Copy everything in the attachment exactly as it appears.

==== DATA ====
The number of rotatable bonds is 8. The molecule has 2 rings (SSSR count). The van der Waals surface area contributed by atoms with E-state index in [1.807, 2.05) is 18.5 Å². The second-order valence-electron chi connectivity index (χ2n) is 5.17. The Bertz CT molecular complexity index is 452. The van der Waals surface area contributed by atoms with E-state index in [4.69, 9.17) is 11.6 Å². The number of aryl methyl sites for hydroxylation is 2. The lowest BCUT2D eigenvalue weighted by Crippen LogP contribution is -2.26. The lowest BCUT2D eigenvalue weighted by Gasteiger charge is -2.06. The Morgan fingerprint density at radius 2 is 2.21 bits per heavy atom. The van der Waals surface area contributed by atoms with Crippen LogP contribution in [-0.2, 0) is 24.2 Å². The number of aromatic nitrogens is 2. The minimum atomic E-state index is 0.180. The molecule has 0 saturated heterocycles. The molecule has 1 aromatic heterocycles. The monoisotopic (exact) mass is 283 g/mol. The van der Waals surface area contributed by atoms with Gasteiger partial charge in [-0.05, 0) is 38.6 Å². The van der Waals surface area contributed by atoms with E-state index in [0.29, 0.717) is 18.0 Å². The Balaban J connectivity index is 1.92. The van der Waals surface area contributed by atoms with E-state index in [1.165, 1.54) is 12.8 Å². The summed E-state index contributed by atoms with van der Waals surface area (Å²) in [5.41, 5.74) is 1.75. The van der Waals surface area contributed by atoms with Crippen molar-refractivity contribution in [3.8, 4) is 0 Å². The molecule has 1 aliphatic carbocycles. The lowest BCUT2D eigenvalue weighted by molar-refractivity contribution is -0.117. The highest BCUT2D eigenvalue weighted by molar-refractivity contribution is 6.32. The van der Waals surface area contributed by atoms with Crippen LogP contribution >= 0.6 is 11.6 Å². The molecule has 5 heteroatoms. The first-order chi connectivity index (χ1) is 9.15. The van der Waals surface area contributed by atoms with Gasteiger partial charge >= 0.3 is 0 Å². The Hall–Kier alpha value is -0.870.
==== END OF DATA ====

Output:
The number of rotatable bonds is 8. The molecule has 2 rings (SSSR count). The van der Waals surface area contributed by atoms with E-state index in [1.807, 2.05) is 18.5 Å². The second-order valence-electron chi connectivity index (χ2n) is 5.17. The Bertz CT molecular complexity index is 452. The van der Waals surface area contributed by atoms with E-state index in [4.69, 9.17) is 11.6 Å². The number of aryl methyl sites for hydroxylation is 2. The lowest BCUT2D eigenvalue weighted by Crippen LogP contribution is -2.26. The lowest BCUT2D eigenvalue weighted by Gasteiger charge is -2.06. The Morgan fingerprint density at radius 2 is 2.21 bits per heavy atom. The van der Waals surface area contributed by atoms with Crippen LogP contribution in [-0.2, 0) is 24.2 Å². The number of aromatic nitrogens is 2. The minimum atomic E-state index is 0.180. The molecule has 0 saturated heterocycles. The molecule has 1 aromatic heterocycles. The monoisotopic (exact) mass is 283 g/mol. The van der Waals surface area contributed by atoms with Gasteiger partial charge in [-0.05, 0) is 38.6 Å². The van der Waals surface area contributed by atoms with E-state index in [0.29, 0.717) is 18.0 Å². The Balaban J connectivity index is 1.92. The van der Waals surface area contributed by atoms with E-state index in [1.165, 1.54) is 12.8 Å². The summed E-state index contributed by atoms with van der Waals surface area (Å²) in [5.41, 5.74) is 1.75. The van der Waals surface area contributed by atoms with Crippen molar-refractivity contribution in [3.8, 4) is 0 Å². The molecule has 1 aliphatic carbocycles. The lowest BCUT2D eigenvalue weighted by molar-refractivity contribution is -0.117. The highest BCUT2D eigenvalue weighted by molar-refractivity contribution is 6.32. The van der Waals surface area contributed by atoms with Crippen LogP contribution >= 0.6 is 11.6 Å². The molecule has 5 heteroatoms. The first-order chi connectivity index (χ1) is 9.15. The van der Waals surface area contributed by atoms with Gasteiger partial charge >= 0.3 is 0 Å². The Hall–Kier alpha value is -0.870.